Eisen, who specializes in environmental portraits, will attend an opening reception for the exhibit from 6-8 p.m. on Wednesday, June 2, in the San Marco Gallery where about 60 black-and-white gelatin silver prints are on display.
The Point Reyes-based photographer also will be on hand for another private reception on Thursday, June 3, from 5:30-7:30 p.m. following the Marin County Farmer’s Market board meeting at Dominican.
The exhibit focuses on workers at the Drake Bay Oyster Company, which is located on Drakes Estero in the Point Reyes National Seashore in western Marin County. It also is currently the center of a controversy whether it will be able to remain in operation after 2012 when its lease runs out. Opposing positions have divided the Marin community and have been argued at the state and national levels as well.
Eisen’s exhibit does not deal with the complex issues involved in these disagreements. Rather, it focuses on the people who work at the oyster farm and face an uncertain future.
“This is about the workers,” Eisen says. “The exhibit will be a place where people can take a look and create some dialogue about it and hopefully it will change the tone of the existing dialogue.”
Eisen has spent a year documenting the workers and farm environment. She photographs in a classic portrait tradition - using a tripod mounted, medium format camera loaded with black and white film - and creates individual silver gelatin prints in the darkroom.
Eisen’s work illustrates a connection between the people involved and the community they serve, putting a human face on what has become abstract and theoretical.
The exhibit at Dominican is divided into three sections:
• Photographs of the working farm
• Abstractions and still life compositions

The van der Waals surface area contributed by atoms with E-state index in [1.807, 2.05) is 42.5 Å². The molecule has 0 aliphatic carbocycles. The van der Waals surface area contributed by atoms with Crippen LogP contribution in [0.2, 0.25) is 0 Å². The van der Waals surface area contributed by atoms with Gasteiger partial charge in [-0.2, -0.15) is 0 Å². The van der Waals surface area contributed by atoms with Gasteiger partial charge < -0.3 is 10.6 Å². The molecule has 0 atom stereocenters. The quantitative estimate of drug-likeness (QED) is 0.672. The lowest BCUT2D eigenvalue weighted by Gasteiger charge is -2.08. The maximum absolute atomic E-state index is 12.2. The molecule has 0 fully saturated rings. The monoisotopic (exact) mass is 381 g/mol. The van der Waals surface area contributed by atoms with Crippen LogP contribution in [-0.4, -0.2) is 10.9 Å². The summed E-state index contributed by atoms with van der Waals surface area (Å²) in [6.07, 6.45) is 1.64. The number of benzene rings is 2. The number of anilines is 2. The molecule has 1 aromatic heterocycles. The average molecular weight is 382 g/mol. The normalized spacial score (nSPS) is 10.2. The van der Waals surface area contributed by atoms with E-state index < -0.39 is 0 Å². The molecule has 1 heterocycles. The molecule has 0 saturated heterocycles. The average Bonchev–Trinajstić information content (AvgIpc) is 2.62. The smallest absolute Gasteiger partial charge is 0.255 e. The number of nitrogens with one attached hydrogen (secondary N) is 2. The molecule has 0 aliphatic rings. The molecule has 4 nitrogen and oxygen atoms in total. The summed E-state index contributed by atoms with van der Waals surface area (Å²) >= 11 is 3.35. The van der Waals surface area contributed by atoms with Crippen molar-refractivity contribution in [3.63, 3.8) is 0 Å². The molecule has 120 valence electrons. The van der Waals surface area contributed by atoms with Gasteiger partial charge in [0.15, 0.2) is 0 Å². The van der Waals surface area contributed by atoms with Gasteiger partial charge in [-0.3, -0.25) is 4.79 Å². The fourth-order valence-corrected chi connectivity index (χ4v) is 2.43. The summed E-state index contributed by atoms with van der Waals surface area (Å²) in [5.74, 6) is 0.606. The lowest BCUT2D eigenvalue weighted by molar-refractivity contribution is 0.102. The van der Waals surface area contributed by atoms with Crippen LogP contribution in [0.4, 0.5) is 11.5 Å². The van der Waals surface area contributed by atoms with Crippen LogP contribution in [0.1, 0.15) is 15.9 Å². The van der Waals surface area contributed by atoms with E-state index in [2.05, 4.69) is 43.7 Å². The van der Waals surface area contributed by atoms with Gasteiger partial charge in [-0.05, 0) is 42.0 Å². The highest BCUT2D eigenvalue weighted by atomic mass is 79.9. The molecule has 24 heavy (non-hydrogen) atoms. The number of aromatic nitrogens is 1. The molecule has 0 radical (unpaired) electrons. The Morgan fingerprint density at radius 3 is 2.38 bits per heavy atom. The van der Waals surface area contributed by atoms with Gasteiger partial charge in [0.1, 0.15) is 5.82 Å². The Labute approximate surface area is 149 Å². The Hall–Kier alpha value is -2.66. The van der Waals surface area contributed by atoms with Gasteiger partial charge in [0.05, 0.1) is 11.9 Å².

Eisen often works on long term projects which reveal the people involved in socially relevant issues. She recently completed Multiply by Six Million, a 15-year project photographing Holocaust survivors in California and France. The exhibit is available through the California Exhibition Resources Alliance. A website for this work www.multiplybysixmillion.com includes portraits from the collection and a clip from the short documentary film she created, which has been shown on the Sundance Channel.
Eisen was born and educated in New York City. She has lived and worked in West Marin since 1971. Her photographs have been shown in solo shows throughout California, and along with Michael Kenna’s work in 2005. She has taught photography and was a partner of the Darkroom in San Rafael.
Her work is in the permanent collections of the United States Holocaust Memorial Museum in Washington D.C., the Simon Wiesenthal Center in Los Angeles, the de Saisset Museum in Santa Clara, CA and the Centre de Documentation Juive Contemporaine in Paris, France, as well as private collections in the US and France.
For more information about Eisen’s exhibit at Dominican, contact Jenny Moore at (415) 485-3253 or firstname.lastname@example.org.